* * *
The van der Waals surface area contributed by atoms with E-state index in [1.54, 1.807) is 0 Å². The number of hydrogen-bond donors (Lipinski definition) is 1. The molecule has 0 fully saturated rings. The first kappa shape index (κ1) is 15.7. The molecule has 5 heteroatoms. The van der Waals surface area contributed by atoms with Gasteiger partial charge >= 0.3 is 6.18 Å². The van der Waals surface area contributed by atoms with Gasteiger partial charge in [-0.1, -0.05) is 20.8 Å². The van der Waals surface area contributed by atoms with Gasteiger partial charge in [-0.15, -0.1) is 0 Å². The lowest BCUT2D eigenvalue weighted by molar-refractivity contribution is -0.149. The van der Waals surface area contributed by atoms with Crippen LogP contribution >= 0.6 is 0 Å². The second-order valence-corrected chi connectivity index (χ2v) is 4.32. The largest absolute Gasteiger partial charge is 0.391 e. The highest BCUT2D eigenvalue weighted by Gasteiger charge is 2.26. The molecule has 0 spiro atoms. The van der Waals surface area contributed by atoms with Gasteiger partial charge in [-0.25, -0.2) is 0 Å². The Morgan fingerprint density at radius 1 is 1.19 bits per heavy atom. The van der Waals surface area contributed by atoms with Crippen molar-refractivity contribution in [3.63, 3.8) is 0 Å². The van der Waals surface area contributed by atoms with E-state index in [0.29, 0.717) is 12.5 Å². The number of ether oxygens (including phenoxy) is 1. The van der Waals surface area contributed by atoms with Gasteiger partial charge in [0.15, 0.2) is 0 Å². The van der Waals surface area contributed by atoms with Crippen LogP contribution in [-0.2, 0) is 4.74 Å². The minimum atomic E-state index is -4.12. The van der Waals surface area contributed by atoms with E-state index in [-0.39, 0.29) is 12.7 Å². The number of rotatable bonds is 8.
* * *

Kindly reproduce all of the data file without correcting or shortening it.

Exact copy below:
The van der Waals surface area contributed by atoms with E-state index in [1.54, 1.807) is 0 Å². The number of hydrogen-bond donors (Lipinski definition) is 1. The molecule has 0 fully saturated rings. The first kappa shape index (κ1) is 15.7. The molecule has 5 heteroatoms. The van der Waals surface area contributed by atoms with Gasteiger partial charge >= 0.3 is 6.18 Å². The van der Waals surface area contributed by atoms with Gasteiger partial charge in [-0.1, -0.05) is 20.8 Å². The van der Waals surface area contributed by atoms with Gasteiger partial charge in [-0.15, -0.1) is 0 Å². The lowest BCUT2D eigenvalue weighted by molar-refractivity contribution is -0.149. The van der Waals surface area contributed by atoms with Crippen LogP contribution >= 0.6 is 0 Å². The second-order valence-corrected chi connectivity index (χ2v) is 4.32. The largest absolute Gasteiger partial charge is 0.391 e. The highest BCUT2D eigenvalue weighted by Gasteiger charge is 2.26. The molecule has 0 spiro atoms. The van der Waals surface area contributed by atoms with Gasteiger partial charge in [-0.25, -0.2) is 0 Å². The Morgan fingerprint density at radius 1 is 1.19 bits per heavy atom. The van der Waals surface area contributed by atoms with Crippen molar-refractivity contribution in [3.63, 3.8) is 0 Å². The van der Waals surface area contributed by atoms with E-state index in [0.29, 0.717) is 12.5 Å². The number of ether oxygens (including phenoxy) is 1. The van der Waals surface area contributed by atoms with Gasteiger partial charge in [0.15, 0.2) is 0 Å². The van der Waals surface area contributed by atoms with Crippen LogP contribution in [-0.2, 0) is 4.74 Å². The minimum atomic E-state index is -4.12. The van der Waals surface area contributed by atoms with E-state index in [-0.39, 0.29) is 12.7 Å². The number of rotatable bonds is 8.